Nor does anyone who has ever actually read the Koran in its entirety been able to truthfully deny Muhammad’s writings (specifically regarding violence and jihad against infidels) that are used to support such interpretations. This is a big challenge for the proponents of a “peaceful” Islam. I genuinely wish them well.
    Quote Originally Posted by Fastbreak View Post
    I was stunned when I first read the Koran in its entirety in 1983 with all the instructions for violence by the prophet. These occur consistently throughout the text. They are not random exceptions, but a recurring theme for dealing with infidels and transgressors of the law as presented by Muhammad.

    I am NOT asserting that “peace loving” Muslims or “violent jihadists” are more or less faithful to the teachings of the prophet. What I AM SAYING is that those on both sides have ample justification in the Koran to support their viewpoints as being faithful. This is an internal struggle within Islam, based upon differing perspectives and selective emphasis on certain themes within the text.

    It is important to understand that neither side is amplifying a few scant verses here or there out of context to essentially build a mountain out of a molehill. Both peaceful and violent verses/teachings are in the Koran. Neither POV requires a magnifying glass and narrow scrutiny to reveal. Those who deny this are either ignorant of the facts and/or disingenuous.

    Personally, I would prefer to see the “peace loving” Muslims win the debate, but having read the book, I genuinely do not think it is possible for them to defuse those leaning toward violent means… and certainly not by denying that violence is clearly instructed by Muhammad in the Koran.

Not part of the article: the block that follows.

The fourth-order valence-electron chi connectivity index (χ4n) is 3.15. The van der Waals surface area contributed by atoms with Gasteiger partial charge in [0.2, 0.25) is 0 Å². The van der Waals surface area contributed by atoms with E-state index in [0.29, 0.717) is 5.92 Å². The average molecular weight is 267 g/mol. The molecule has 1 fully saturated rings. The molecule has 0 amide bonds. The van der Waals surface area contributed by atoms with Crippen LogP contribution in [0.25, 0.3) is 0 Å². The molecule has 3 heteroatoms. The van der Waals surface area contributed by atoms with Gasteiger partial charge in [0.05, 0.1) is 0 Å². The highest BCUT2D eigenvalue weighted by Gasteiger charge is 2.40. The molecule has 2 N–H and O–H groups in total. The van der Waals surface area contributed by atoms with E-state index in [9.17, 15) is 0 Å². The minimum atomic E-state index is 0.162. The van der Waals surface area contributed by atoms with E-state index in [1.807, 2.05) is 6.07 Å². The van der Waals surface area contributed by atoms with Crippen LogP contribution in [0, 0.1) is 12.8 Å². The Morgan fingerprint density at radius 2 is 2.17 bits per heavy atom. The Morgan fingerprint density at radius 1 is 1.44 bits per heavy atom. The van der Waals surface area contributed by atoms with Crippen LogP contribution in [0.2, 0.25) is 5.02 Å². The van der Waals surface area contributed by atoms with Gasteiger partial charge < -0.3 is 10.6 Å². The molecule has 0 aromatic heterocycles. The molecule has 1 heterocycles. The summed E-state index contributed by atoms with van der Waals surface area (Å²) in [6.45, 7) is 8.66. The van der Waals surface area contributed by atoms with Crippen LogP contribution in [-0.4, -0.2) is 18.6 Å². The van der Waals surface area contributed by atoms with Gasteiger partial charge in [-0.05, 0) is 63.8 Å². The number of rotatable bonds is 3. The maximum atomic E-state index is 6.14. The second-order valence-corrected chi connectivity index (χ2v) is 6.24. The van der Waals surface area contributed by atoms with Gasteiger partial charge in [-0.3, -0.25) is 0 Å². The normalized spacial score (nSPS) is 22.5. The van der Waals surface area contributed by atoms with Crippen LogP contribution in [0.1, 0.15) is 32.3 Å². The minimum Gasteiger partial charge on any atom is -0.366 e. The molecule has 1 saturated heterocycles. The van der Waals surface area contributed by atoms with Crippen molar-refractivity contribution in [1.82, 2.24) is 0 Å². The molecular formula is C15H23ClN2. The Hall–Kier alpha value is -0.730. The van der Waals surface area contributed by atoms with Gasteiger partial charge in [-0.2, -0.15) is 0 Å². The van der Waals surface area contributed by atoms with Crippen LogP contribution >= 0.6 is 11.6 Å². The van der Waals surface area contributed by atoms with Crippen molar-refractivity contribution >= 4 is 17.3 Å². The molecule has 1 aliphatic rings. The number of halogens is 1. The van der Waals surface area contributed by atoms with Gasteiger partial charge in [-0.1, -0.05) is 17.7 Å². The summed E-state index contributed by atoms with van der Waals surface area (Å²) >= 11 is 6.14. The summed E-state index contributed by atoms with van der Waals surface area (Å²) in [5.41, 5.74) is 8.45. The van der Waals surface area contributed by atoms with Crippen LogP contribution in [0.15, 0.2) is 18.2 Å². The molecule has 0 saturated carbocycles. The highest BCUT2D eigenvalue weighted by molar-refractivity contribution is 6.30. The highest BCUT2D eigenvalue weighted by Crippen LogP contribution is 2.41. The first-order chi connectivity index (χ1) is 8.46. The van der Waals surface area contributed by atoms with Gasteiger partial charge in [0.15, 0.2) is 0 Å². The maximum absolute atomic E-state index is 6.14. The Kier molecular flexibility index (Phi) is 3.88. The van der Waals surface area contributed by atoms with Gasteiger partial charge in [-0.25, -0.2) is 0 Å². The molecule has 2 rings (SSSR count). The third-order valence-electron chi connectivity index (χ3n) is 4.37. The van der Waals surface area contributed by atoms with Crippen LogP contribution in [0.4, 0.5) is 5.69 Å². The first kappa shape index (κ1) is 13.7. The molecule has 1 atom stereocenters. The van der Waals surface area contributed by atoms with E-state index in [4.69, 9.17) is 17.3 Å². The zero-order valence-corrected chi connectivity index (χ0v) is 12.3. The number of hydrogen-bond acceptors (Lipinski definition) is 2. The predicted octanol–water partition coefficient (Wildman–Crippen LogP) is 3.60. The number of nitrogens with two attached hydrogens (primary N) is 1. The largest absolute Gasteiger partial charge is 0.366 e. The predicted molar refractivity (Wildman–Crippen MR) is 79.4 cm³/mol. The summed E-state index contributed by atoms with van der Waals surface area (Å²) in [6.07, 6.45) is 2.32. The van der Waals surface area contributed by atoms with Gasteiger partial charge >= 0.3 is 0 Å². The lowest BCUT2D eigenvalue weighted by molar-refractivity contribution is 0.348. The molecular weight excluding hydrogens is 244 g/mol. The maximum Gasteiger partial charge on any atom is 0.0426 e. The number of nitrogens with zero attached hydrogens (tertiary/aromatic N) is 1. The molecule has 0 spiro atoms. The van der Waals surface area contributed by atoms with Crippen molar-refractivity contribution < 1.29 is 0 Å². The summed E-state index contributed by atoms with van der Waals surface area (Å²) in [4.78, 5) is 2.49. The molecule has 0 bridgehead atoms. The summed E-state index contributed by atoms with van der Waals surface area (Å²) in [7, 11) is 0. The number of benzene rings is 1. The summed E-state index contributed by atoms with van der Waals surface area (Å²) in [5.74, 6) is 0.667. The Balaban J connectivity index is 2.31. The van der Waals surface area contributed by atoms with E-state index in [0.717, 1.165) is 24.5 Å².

Quote Originally Posted by Fastbreak View Post
    Not sure how anyone could be for genocide or slavery… certainly not “enlightened” Christians.

    I don’t deny this. I agree 100%. Regardless of what’s written in any book, it is deplorable to use printed words to justify murder, torture and mayhem.

    Again, this gets back to my original premise, and the whole reason I first posted in this thread. This is a battle for hearts and minds. It is first and foremost within the Muslim faith, and secondarily, for hearts and minds outside the Muslim faith.

    If “peace loving” Muslims genuinely believe theirs is the correct interpretation of the prophet’s teachings, they need to capture the moral high ground within their faith and aggressively begin educating potential terrorists before they become indoctrinated in the dark side. They need to find ways to remove or discredit mullahs spewing hatred and discord. They need to do everything possible to educate their brethren and defeat terrorism within their ranks.

    Unfortunately, I do not believe they will be successful in this. There are too many passages in the Koran that justify violence as a means of protecting and/or spreading the faith. There are too many who view violence as the more expedient means to teh end they have in mind.

    I honestly believe we will witness things grow steadily worse with the actions of “violent” Islamists who feel fully vindicated by the words of their prophet to wage fiery warfare upon infidels.

    I truly hope I am wrong on this… we shall see.
    I honestly believe it will go in the opposite direction as countries modernize and people are subject to a diverse range of views, interpretations, and acquire the ability to challenge those things themselves. I think this is already evident. But, this has been the crux of our debate: is Islam inherently violent? I do not believe it to be. As I understand it, you believe it to be. However, my argument has not been to convince you or anyone reading that my personal interpretation of the Quran is the correct one. I have argued that differing interpretations are possible, evident, and that those favoring terrorist violence are in the extreme minority. History has shown us a wide variety of interpretations of the Quran (as well as the Christian Bible, which I have used its possibility of interpretation as part of the faith as an example of the subjective nature of these texts). Jihad itself has been debated throughout the lifetime of Islam, and I would argue that the large majority of these interpretations have not been in favor of violence, thus, after centuries those who believe jihad to mean a violent war against outsiders wear the label of “radical.”

    Then, to bring this back to the beginning of the thread, I do not find Muslims people to be feared or unwelcome.